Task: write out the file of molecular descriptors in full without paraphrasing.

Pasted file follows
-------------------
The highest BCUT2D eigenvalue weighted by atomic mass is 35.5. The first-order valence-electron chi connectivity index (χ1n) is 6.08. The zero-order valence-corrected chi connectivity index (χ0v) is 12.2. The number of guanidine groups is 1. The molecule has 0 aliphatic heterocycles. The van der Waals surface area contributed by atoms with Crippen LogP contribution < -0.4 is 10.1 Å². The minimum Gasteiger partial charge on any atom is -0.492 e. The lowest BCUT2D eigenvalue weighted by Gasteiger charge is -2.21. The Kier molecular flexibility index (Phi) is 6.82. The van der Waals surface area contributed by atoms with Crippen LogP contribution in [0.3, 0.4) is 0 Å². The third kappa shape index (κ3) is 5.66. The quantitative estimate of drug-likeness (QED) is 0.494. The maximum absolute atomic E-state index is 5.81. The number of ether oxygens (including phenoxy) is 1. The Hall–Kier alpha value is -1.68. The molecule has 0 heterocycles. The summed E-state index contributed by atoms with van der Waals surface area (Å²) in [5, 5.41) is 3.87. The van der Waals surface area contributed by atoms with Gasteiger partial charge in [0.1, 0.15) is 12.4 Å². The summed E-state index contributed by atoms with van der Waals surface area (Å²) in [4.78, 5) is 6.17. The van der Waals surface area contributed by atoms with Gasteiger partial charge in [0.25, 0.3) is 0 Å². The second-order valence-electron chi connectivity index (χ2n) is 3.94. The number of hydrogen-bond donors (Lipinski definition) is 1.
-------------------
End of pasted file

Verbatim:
The highest BCUT2D eigenvalue weighted by atomic mass is 35.5. The first-order valence-electron chi connectivity index (χ1n) is 6.08. The zero-order valence-corrected chi connectivity index (χ0v) is 12.2. The number of guanidine groups is 1. The molecule has 0 aliphatic heterocycles. The van der Waals surface area contributed by atoms with Crippen LogP contribution < -0.4 is 10.1 Å². The minimum Gasteiger partial charge on any atom is -0.492 e. The lowest BCUT2D eigenvalue weighted by Gasteiger charge is -2.21. The Kier molecular flexibility index (Phi) is 6.82. The van der Waals surface area contributed by atoms with Crippen LogP contribution in [0.3, 0.4) is 0 Å². The third kappa shape index (κ3) is 5.66. The quantitative estimate of drug-likeness (QED) is 0.494. The maximum absolute atomic E-state index is 5.81. The number of ether oxygens (including phenoxy) is 1. The Hall–Kier alpha value is -1.68. The molecule has 0 heterocycles. The summed E-state index contributed by atoms with van der Waals surface area (Å²) in [5, 5.41) is 3.87. The van der Waals surface area contributed by atoms with Gasteiger partial charge in [0.1, 0.15) is 12.4 Å². The summed E-state index contributed by atoms with van der Waals surface area (Å²) in [4.78, 5) is 6.17. The van der Waals surface area contributed by atoms with Gasteiger partial charge in [0.25, 0.3) is 0 Å². The second-order valence-electron chi connectivity index (χ2n) is 3.94. The number of hydrogen-bond donors (Lipinski definition) is 1.